Red Sox claim RHP Phillips Valdez off waivers, place Dustin Pedroia on 60-day IL

Red Sox claim RHP Phillips Valdez off waivers, place Dustin Pedroia on 60-day IL

The Boston Red Sox have made yet another move to bolster their pitching depth.

On Sunday, they claimed right-hander Phillips Valdez off waivers from the Seattle Mariners. To make room for Valdez, they placed veteran second baseman Dustin Pedroia on the 60-day injured list.


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Valdez, 27, only has 11 games worth of major league experience under his belt. In 2019, he posted a 3.94 ERA and 1.62 WHIP in 16 innings pitched with the Texas Rangers. Valdez was claimed off waivers by the Mariners in November, then designated for assignment on Saturday.

Pedroia suffered a "significant setback" during his knee rehab, so his placement on the 60-day IL doesn't come as a surprise. The 36-year-old did not report to spring training with the Red Sox.

Along with Valdez, Boston has added Chris Mazza, Martin Perez, Trevor Hildenberger, to its pitching staff this offseason.

An Opening Day start for Red Sox' Chris Sale: 'I think I'm going to be ready'

An Opening Day start for Red Sox' Chris Sale: 'I think I'm going to be ready'

Already coming off a season cut short by an elbow injury that shut him down last August, Chris Sale's spring training got off to a slow start as he recovered from a bout with pneumonia just as pitchers and catchers reported to Red Sox camp in Fort Myers.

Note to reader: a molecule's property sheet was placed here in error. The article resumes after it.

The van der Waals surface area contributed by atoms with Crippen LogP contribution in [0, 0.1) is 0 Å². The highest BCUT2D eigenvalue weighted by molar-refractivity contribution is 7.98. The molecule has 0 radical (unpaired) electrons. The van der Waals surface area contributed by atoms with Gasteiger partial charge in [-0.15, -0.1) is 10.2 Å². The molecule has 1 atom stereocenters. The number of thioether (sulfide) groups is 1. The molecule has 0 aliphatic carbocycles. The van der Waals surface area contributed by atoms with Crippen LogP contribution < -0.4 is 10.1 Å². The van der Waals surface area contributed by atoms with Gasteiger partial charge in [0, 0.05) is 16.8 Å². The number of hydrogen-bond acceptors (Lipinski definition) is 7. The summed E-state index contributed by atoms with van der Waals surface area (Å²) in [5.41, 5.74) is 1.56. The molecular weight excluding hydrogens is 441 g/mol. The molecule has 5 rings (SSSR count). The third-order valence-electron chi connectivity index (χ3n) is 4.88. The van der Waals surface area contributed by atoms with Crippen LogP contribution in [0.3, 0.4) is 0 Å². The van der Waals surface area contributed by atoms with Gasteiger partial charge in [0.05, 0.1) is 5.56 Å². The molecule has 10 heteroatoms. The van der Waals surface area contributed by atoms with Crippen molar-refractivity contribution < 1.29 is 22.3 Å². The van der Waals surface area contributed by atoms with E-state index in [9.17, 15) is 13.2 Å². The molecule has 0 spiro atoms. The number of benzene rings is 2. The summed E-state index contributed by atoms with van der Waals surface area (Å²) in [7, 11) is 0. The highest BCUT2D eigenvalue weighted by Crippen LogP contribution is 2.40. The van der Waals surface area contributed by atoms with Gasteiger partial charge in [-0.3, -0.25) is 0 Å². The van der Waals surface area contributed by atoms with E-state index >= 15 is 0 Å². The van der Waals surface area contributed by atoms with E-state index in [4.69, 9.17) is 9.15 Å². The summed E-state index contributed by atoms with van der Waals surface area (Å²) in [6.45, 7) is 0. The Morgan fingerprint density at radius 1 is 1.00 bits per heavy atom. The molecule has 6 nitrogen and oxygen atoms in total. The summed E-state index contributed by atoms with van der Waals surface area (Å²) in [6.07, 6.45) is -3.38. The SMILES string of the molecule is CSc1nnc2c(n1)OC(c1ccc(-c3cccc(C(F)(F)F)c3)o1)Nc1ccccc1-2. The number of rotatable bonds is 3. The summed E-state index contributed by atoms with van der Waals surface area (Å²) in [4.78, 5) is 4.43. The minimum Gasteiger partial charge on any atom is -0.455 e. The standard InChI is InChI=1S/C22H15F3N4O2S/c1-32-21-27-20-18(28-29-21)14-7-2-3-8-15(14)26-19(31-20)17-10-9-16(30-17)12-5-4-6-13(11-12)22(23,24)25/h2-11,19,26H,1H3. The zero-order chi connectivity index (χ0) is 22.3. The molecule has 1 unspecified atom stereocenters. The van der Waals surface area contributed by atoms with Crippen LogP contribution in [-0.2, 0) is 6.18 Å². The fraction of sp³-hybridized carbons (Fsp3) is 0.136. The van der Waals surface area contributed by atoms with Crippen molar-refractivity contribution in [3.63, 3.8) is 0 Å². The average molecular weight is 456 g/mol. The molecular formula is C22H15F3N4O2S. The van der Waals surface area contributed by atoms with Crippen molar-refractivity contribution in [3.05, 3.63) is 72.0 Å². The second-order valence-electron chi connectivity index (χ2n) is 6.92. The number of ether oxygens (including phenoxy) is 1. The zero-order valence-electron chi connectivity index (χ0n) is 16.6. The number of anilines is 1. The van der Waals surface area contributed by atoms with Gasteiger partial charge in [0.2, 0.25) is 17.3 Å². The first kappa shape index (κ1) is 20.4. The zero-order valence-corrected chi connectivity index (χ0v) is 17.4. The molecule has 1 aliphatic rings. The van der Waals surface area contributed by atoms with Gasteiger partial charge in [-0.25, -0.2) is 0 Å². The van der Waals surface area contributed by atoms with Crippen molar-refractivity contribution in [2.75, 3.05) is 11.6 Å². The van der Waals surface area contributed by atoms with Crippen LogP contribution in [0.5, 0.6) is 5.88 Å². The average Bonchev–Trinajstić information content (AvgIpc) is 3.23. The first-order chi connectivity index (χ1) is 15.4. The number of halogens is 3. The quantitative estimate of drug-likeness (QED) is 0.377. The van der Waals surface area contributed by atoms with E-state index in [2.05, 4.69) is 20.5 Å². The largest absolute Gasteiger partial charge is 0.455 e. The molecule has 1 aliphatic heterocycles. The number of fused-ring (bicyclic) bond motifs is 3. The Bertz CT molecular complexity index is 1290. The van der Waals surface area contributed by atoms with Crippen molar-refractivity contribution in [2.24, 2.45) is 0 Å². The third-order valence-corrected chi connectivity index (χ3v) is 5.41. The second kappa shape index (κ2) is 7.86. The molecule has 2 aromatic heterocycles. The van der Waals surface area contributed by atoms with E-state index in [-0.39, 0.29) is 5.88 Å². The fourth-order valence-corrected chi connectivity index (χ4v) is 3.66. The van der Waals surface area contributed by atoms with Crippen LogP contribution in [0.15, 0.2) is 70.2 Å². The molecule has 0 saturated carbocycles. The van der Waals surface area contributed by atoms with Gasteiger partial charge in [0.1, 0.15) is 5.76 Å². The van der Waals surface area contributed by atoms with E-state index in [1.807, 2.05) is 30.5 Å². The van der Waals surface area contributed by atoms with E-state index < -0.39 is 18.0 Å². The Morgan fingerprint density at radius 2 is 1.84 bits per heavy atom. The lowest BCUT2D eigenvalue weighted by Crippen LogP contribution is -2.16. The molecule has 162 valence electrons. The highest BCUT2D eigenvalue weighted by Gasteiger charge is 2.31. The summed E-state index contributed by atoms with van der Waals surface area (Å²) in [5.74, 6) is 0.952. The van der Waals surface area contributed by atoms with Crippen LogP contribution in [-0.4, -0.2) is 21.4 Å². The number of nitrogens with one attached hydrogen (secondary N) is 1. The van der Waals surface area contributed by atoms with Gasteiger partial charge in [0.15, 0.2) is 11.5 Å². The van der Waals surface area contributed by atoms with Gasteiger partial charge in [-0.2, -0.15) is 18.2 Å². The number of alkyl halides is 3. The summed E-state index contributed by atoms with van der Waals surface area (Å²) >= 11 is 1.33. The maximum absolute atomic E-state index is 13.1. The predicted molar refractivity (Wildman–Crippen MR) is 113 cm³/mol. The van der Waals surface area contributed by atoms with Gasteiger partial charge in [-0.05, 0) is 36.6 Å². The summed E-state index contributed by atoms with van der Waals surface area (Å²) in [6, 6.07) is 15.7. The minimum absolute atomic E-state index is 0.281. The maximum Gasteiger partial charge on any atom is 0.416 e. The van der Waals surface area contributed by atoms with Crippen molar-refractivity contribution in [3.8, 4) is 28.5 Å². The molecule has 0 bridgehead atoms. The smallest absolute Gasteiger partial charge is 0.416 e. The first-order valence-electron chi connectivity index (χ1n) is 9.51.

He says he's progressing after the illness led to him dropping a few pounds from his already thin frame (6-foot-6, 180). He'll throw a side session Sunday and told reporters on Saturday that he thinks he'll be ready for Opening Day March 26.

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"I think I’m going to be ready for [the opener]. But like I said, those aren’t my calls to make. I go out there, do my job, tell them how I feel on a daily basis," Sale said. "Obviously as the workload picks up, we have to see how things work out. I’ve just got to be open and honest with them and then we map out a plan and see how it works out."

In a Friday interview on WEEI's "Ordway, Merloni and Fauria" show, Sale said having his season end early last summer and going through a rehab process to avoid Tommy John surgery has him raring to go into 2020 despite questions about his stamina.

"I feel like I'm better now than I was then because of going through that [injury and rehab]."

Sale hasn't reached 200 innings pitched since 2017. He went 6-11 in 25 starts (147.1 IP) in what he called "a nightmare season" in 2019 after his and all the starters' workloads were limited in spring training and he struggled with his velocity at times before the injury was diagnosed.

"I feel really good," he told WEEI. "I can sit here and tell you what I want to do, what I think I'm going to do, but I've just got to go do it. I live here in town and put in a lot of work. I was here four to five times a week. It's exciting. For me, this really started last September October when that rehab process began.

"I gotta get back to the basics. Not really worry about fading, the injuries. This is sports. Injuries can happen overnight...I'm not worried about what my track record is or what people are thinking of me."